Dec. 3 (Bloomberg) -- The yen rose from a six-month low against the dollar as investors awaited U.S. job data this week that may provide further evidence as to when the Federal Reserve will reduce stimulus that has weakened America’s currency.
Japan’s currency rallied versus the euro after weakening through 140 for the first time since October 2008 as a decline in European stocks spurred demand for safer assets. The 17-nation currency gained to almost a one-month high versus the dollar before the European Central Bank announces its next policy decision on Dec. 5. A measure of volatility among major currencies climbed to the highest level in seven weeks.
“The yen is taking a little bit of a break,” Sireen Harajli, a strategist at Mizuho Bank in New York, said in a phone interview. “I see it as a definitely a consolidation because you have some big numbers, some big events coming up -- you have the ECB on Thursday and also payrolls on Friday.”
The yen advanced 0.4 percent to 102.51 per dollar at 5 p.m. in New York after sliding to 103.38, the weakest level since May 23. Japan’s currency gained 0.1 percent to 139.30 per euro after depreciating to 140.03, the least since Oct. 14, 2008. The euro gained 0.3 percent to $1.3588, almost the highest level since Oct. 31.
JPMorgan Chase & Co.’s Group of Seven Volatility Index reached 8.39 percent, the highest level since Oct. 11. The gauge has increased from this year’s low of 7.48 on Oct. 28.
Sweden’s krona rose after two Riksbank deputy governors signaled they weren’t prepared to cut interest rates as they focus on containing debt growth in Scandinavia’s biggest economy. The currency gained 0.8 percent to 6.5151 per dollar.
The loonie, as the Canadian dollar is known for the image of the waterfowl on the C$1 coin, fell 0.1 percent to C$1.0649 per U.S. dollar and touched the weakest since August 2010. Stephen Poloz has stepped up the Bank of Canada’s focus on inflation, leading economists to say the chances of a cut in the central bank’s benchmark lending rate are rising.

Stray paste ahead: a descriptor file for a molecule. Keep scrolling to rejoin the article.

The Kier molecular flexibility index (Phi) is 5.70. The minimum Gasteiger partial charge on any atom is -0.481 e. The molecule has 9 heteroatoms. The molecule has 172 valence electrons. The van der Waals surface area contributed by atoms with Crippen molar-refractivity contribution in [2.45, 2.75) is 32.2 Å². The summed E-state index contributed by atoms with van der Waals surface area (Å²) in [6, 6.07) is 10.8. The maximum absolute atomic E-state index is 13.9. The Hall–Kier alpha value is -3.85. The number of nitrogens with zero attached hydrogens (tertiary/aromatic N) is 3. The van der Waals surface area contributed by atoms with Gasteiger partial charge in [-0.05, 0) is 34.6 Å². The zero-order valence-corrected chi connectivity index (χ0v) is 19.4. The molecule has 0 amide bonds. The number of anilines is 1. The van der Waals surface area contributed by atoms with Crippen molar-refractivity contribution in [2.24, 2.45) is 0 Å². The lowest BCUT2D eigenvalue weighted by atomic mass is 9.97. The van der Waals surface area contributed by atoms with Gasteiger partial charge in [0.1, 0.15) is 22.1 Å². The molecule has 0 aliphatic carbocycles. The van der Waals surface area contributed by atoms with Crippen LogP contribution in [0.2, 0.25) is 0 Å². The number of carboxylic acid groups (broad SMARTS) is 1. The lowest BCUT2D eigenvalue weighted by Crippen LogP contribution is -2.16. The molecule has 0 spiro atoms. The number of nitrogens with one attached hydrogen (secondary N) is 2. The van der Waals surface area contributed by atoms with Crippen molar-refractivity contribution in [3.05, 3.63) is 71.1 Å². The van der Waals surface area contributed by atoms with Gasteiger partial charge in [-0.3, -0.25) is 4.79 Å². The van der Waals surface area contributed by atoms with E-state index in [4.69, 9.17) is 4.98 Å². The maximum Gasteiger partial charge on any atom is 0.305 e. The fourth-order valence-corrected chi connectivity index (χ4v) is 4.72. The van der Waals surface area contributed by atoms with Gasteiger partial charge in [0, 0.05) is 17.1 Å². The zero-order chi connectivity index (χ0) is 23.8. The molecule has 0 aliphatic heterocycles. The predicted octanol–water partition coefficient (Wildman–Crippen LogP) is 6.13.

South Africa’s current-account deficit widened to 6.8 percent of gross domestic product in the third quarter, the biggest gap in more than five years, as a weak rand boosted import costs while strikes and subdued global demand hurt exports. The rand fell 0.6 percent to 10.3310 per dollar.
Australia’s dollar gained 0.3 percent versus the greenback, while New Zealand’s currency rallied 0.7 percent.
Australia’s central bank left its benchmark interest rate unchanged at a record low and said the currency is “still uncomfortably high,” even after a 4.6 percent decline since its previous meeting.
Producer prices in Europe’s common-currency zone fell 1.4 percent in October from a year earlier, which compares with a forecast 1 percent decline and a 0.9 percent fall in September.
The ECB cut its benchmark interest rate by a quarter point to 0.25 percent on Nov. 7. Governing Council member Ardo Hansson said Nov. 25 the bank stands ready to reduce borrowing costs further and is technically prepared to make its deposit rate negative.
“The current strength of the euro is dangerously underpricing the risk of more ECB action going into Thursday’s meeting,” said Eimear Daly, a currency-market analyst at Monex Europe Ltd. in London. “We saw a strong push-back into the dollar yesterday. Today’s trade has been driven by traders consolidating those gains before a plethora of key U.S. data released later in the week.”
U.S. employers hired 181,000 workers in November after adding 204,000 in the previous month, according to a Bloomberg News survey before the Labor Department report Dec.6. Fed officials have said they may reduce the central bank’s $85 billion in monthly bond purchases “in coming months” as the economy improves, according to minutes of their October meeting released last month. The Fed next meets Dec. 17-18.
The yen has tumbled 14 percent this year, the biggest decline among 10 developed-nation currencies tracked by Bloomberg Correlation-Weighted Indexes. The euro rose 7.1 percent and the dollar climbed 3.7 percent.
“In terms of the yen, we’ve had basically a straight shot from the beginning of November over the last month,” Robert Sinche, global strategist at Pierpont Securities Holdings LLC in Stamford, Connecticut, said in a phone interview. “This is a bit of a breather. We’re getting a little bit of profit taking in equities, not surprising we’re getting a little profit taking in dollar-yen here.”
The Stoxx Europe 600 Index of shares slid 1.5 percent and the Standard & Poor’s 500 Index declined 0.3 percent.
China’s yuan overtook the euro to become the second-most used currency in global trade finance in 2013, according to the Society for Worldwide Interbank Financial Telecommunication. The onshore yuan closed at 6.0924 per dollar in Shanghai, little changed from yesterday’s 6.0929, China Foreign Exchange Trade System prices show.
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